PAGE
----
Three chapters take up the innovations that from the 1640s onward led to the new infinitesimal calculus
of Newton and Leibniz.
During this time, Leibniz was completely under the spell of the concept of indivisibles, and had no clear idea of the real nature of infinitesimal calculus
Baron's The Origins of the Infinitesimal Calculus
(New York: Dover Publications, 1969).
Leibniz earned a doctorate at 20, developed infinitesimal calculus
at 29, and in his 60 years managed to write around 200,000 pages.
In partial agreement with Brunschvicg's and Ishiguro's commentaries on the paradoxical status of Leibniz's infinitesimals, this study proposes a synthesis of both interpretations, which is based on the algorithmic nature of infinitesimals and on the assumption of continuity, and which renders possible the application of the Infinitesimal Calculus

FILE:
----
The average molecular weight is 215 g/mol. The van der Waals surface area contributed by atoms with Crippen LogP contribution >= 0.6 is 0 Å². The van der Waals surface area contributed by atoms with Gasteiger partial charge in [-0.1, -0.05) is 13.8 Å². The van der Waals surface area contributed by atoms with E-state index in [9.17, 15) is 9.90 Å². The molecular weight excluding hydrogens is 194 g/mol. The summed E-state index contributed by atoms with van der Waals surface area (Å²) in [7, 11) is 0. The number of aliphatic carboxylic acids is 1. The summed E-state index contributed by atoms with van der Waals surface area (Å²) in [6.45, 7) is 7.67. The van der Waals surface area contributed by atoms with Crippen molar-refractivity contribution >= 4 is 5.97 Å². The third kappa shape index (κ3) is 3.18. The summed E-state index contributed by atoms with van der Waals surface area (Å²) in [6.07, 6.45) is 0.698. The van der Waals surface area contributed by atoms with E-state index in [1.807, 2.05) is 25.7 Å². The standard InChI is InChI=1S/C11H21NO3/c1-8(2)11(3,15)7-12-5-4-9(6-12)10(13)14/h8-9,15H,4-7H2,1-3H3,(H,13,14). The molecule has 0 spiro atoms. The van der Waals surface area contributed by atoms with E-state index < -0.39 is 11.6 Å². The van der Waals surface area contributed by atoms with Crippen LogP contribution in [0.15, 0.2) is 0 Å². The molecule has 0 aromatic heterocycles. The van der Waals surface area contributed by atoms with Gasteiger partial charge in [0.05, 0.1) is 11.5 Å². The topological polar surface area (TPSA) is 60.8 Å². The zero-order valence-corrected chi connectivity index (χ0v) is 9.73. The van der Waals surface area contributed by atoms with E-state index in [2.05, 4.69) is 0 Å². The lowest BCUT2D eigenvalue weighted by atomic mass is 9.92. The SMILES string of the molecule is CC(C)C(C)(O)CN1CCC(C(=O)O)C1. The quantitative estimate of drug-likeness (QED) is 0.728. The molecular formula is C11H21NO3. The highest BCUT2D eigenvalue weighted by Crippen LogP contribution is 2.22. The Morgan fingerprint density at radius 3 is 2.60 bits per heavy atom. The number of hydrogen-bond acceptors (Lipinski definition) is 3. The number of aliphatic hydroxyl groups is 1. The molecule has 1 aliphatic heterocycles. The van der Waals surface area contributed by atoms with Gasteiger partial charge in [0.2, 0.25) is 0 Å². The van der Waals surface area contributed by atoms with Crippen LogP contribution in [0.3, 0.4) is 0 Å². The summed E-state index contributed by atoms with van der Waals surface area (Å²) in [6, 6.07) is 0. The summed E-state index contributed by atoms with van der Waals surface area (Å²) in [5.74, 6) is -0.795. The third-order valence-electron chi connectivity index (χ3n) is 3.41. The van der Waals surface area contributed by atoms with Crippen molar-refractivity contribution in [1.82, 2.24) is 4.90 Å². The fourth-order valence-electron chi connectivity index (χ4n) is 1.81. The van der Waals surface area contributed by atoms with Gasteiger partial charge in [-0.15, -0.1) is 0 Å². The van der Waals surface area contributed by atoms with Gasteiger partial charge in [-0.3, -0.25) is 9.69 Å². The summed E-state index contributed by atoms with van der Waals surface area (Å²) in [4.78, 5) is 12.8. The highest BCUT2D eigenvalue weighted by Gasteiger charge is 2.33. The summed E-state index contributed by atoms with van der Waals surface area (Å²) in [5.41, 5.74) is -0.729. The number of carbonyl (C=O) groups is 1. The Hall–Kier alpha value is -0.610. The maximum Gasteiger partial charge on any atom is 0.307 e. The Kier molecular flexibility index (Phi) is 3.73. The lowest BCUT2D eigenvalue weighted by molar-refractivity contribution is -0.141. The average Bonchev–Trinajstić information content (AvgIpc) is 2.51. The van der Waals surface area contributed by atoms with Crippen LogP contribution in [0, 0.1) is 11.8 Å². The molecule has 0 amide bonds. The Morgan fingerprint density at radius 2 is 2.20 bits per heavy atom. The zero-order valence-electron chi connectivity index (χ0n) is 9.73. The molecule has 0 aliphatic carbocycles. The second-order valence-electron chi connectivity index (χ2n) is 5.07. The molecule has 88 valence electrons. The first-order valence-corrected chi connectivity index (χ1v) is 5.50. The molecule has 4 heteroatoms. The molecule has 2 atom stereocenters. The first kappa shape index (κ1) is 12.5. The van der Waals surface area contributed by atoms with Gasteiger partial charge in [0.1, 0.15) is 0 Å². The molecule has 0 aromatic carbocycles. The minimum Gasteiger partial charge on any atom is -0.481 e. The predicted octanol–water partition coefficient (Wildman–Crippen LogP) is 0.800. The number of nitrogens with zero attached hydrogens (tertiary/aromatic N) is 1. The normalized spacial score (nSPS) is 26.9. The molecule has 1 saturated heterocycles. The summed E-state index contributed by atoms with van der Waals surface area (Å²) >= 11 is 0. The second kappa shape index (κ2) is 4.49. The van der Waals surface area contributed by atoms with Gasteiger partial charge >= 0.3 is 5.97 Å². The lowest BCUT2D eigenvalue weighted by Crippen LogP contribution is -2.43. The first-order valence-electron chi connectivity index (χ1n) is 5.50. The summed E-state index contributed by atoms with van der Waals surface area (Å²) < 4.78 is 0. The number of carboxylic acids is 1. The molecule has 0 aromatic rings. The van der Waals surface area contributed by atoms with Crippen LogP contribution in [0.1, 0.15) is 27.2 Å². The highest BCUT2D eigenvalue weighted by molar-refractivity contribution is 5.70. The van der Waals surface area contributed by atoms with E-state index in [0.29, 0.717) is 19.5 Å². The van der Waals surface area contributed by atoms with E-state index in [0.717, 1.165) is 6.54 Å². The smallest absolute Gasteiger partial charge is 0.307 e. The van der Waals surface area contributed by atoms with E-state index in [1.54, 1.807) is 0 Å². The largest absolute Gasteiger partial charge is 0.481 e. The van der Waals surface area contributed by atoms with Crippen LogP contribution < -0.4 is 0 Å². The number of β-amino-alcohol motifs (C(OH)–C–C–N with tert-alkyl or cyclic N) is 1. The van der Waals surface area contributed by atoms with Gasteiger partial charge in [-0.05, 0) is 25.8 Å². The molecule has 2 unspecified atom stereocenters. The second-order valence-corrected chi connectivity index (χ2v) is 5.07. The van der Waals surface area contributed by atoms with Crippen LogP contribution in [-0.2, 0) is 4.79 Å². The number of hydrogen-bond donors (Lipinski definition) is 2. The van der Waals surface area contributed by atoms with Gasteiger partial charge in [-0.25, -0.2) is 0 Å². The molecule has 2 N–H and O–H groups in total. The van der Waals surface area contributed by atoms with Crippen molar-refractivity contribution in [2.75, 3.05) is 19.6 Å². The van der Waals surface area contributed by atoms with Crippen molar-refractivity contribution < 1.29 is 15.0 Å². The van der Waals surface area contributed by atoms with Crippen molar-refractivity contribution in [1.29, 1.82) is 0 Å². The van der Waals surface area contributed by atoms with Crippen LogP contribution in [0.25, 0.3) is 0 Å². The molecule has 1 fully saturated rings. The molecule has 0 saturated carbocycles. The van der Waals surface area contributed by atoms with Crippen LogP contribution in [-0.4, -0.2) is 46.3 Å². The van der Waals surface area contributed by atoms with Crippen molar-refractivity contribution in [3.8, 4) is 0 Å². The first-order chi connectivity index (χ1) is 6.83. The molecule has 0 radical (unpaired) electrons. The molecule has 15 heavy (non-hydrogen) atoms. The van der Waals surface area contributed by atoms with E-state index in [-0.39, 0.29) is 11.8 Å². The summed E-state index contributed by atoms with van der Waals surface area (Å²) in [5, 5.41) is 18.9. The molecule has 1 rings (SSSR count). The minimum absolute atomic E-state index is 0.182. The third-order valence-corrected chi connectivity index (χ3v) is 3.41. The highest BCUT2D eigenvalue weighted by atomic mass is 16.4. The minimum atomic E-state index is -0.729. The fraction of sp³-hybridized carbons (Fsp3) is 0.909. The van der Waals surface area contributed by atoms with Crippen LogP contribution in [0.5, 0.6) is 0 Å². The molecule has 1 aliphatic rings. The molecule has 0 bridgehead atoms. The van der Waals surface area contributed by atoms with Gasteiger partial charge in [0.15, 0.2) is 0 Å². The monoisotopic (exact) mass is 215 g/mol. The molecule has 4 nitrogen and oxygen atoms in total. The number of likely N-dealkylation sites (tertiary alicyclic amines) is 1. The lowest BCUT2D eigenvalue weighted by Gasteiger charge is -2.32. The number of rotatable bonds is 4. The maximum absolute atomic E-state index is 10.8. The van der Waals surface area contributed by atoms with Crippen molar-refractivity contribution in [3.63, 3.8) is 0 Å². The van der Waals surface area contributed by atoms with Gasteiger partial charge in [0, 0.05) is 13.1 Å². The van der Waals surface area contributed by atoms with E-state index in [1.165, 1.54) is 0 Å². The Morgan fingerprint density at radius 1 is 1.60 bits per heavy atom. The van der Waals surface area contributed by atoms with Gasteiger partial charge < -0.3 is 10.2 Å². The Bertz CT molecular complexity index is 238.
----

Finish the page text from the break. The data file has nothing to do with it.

Rosenzweig begins with the nothing, the incommensurable, which must unfold (there is much of this new language in Iser) itself from inside itself to the traveling differential, the Leibnizian infinitesimal calculus
that supposedly dissects God's immeasurability into an ever-emerging series of finite scissions, allowing translation of God's essence into self-[Rosenzweig's] performing realizations resulting in a continual self-specification of the world and an equally continuous flow of shifting configurations of the human self.
Although Berkeley maintained an interest in mathematics throughout his life, his only lasting contribution to the subject lay in his attack on the methods and assumptions of the infinitesimal calculus
, published in 1734-5 in The Analyst and A Defence of Free-Thinking in Mathematics.